Berríos '100 percent' feels close to regaining form

May 13th, 2022

This story was excerpted from Keegan Matheson's Blue Jays Beat newsletter. To read the full newsletter, click here. And subscribe to get it regularly in your inbox.

José Berríos isn’t the type of pitcher who typically struggles, and when he does, it’s rarely ugly. 

There are no seven-run innings, prime-time meltdowns or stretches where he loses the zone entirely. But still, the star right-hander owns a 5.82 ERA after seven starts, a quiet and surprising turn for one of baseball’s most consistent pitchers over the past five years. 

Stretching back to 2017, Berríos owned a 3.74 ERA over the previous five full seasons, and there were barely any peaks or valleys to speak of. He topped 190 innings in three of those four full-length seasons, too, making him an outlier in a league where top-end workhorses are growing more rare by the year. That’s why the Blue Jays handed Berríos a seven-year, $131 million extension, and did so happily. 

Berríos’ start against the Yankees on Wednesday is a great example of how his season has gone. He looked fantastic in the early innings, but with the Blue Jays’ offense scuffling, everything the starter does is magnified. Eventually, Gleyber Torres snuck a 361-foot shot over the wall in right field for a three-run homer, and all of that was washed away.

“It was one of those days, baseball being baseball,” Berríos said. “[The Yankees] are playing well, but it was one of those days where you go out there and do your best, but they do better than you. I’m just going to be patient.”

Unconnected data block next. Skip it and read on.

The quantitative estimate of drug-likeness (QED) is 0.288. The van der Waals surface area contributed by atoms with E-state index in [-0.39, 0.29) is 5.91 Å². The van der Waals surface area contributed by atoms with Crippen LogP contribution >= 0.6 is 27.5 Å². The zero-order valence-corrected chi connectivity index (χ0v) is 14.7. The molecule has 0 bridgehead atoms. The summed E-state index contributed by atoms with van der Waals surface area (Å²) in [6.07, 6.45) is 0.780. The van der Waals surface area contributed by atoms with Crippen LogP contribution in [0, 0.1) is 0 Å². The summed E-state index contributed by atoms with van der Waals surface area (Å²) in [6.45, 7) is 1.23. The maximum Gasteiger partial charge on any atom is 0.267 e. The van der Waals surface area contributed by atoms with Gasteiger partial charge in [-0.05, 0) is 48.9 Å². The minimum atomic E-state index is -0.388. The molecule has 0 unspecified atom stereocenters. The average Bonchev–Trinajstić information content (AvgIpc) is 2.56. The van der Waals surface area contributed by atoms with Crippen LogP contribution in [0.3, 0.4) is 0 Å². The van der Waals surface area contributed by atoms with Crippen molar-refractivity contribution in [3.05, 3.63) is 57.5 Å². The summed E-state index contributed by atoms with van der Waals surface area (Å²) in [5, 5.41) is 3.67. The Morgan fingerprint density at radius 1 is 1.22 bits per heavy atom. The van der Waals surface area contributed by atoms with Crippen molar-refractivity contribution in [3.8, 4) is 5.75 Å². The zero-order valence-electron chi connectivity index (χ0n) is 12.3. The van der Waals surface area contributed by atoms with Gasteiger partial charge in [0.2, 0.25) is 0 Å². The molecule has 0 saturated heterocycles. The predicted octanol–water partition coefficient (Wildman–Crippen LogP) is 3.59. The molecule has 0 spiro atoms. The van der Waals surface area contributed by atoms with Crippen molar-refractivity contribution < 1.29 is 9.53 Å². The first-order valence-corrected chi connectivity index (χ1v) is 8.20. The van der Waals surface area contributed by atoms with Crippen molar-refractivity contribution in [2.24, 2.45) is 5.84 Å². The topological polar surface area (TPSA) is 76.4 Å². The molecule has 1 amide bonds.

This isn’t just bad luck and bad bounces. Berríos is being hit hard, sitting in just the 12th percentile of MLB pitchers when it comes to exit velocity and hard-hit percentage. His velocities are all in line with career averages, but Berríos has been making adjustments on the fly. Even if the results don’t show it, the 27-year-old felt that game in the Bronx was a step forward from his previous outing in Cleveland.

“I 100 percent feel better,” Berríos said. “I threw better breaking balls and changeups. I just want to keep working hard and keep working with my pitching coach. I’m going to keep moving forward.”

Charlie Montoyo agreed. The Blue Jays’ manager saw a better version of Berríos in New York, but he re-emphasized the impact that Toronto’s lineup has on the pitching staff. Until the Blue Jays start to break some games wide open, pitchers will continue to be asked to be perfect. 

A hard, dense schedule hasn’t helped, but Berríos isn’t making excuses.

“It’s rough, but it’s what we have to do,” Berríos said. “We have to get through this. Every guy in the clubhouse gives 100 percent every day, and we got through a lot of games in one month.”

Thankfully for Berríos, Kevin Gausman’s brilliant start and Alek Manoah’s seemingly endless upward trajectory have helped to carry the load. This isn’t the start the Blue Jays wanted, but if there’s one pitcher on this roster who has earned patience with his track record, it’s Berríos.